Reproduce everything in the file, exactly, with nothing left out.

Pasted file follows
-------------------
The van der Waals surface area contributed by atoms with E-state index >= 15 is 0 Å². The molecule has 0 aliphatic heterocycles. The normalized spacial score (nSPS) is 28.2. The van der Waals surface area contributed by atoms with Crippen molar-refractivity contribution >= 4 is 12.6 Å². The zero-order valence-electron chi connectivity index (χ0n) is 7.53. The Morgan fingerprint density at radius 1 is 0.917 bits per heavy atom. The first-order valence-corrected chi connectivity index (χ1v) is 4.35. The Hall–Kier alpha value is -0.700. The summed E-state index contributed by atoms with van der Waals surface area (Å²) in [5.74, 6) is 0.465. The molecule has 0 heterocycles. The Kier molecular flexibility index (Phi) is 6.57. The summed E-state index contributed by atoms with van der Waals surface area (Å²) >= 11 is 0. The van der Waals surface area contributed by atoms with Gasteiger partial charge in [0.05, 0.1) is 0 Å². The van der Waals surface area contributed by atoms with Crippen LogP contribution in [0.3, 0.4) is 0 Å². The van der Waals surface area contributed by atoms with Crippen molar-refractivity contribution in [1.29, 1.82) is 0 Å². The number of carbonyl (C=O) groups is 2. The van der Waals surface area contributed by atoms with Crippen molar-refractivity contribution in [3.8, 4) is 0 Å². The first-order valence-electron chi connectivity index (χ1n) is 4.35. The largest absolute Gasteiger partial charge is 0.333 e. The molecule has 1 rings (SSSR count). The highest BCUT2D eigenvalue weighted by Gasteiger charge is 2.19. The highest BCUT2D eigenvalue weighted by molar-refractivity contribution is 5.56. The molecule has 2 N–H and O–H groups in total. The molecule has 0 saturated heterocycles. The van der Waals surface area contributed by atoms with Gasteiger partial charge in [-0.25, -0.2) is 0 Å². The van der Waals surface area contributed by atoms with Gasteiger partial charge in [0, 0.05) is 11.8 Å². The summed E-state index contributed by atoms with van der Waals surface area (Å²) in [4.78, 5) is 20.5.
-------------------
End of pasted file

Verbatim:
The van der Waals surface area contributed by atoms with E-state index >= 15 is 0 Å². The molecule has 0 aliphatic heterocycles. The normalized spacial score (nSPS) is 28.2. The van der Waals surface area contributed by atoms with Crippen molar-refractivity contribution >= 4 is 12.6 Å². The zero-order valence-electron chi connectivity index (χ0n) is 7.53. The Morgan fingerprint density at radius 1 is 0.917 bits per heavy atom. The first-order valence-corrected chi connectivity index (χ1v) is 4.35. The Hall–Kier alpha value is -0.700. The summed E-state index contributed by atoms with van der Waals surface area (Å²) in [5.74, 6) is 0.465. The molecule has 0 heterocycles. The Kier molecular flexibility index (Phi) is 6.57. The summed E-state index contributed by atoms with van der Waals surface area (Å²) >= 11 is 0. The van der Waals surface area contributed by atoms with Gasteiger partial charge in [0.05, 0.1) is 0 Å². The van der Waals surface area contributed by atoms with Crippen LogP contribution in [0.3, 0.4) is 0 Å². The van der Waals surface area contributed by atoms with Crippen molar-refractivity contribution in [1.29, 1.82) is 0 Å². The number of carbonyl (C=O) groups is 2. The van der Waals surface area contributed by atoms with Crippen molar-refractivity contribution in [3.8, 4) is 0 Å². The first-order valence-electron chi connectivity index (χ1n) is 4.35. The largest absolute Gasteiger partial charge is 0.333 e. The molecule has 1 rings (SSSR count). The highest BCUT2D eigenvalue weighted by Gasteiger charge is 2.19. The highest BCUT2D eigenvalue weighted by molar-refractivity contribution is 5.56. The molecule has 2 N–H and O–H groups in total. The molecule has 0 saturated heterocycles. The van der Waals surface area contributed by atoms with Gasteiger partial charge in [-0.25, -0.2) is 0 Å². The van der Waals surface area contributed by atoms with Gasteiger partial charge in [0, 0.05) is 11.8 Å². The summed E-state index contributed by atoms with van der Waals surface area (Å²) in [4.78, 5) is 20.5.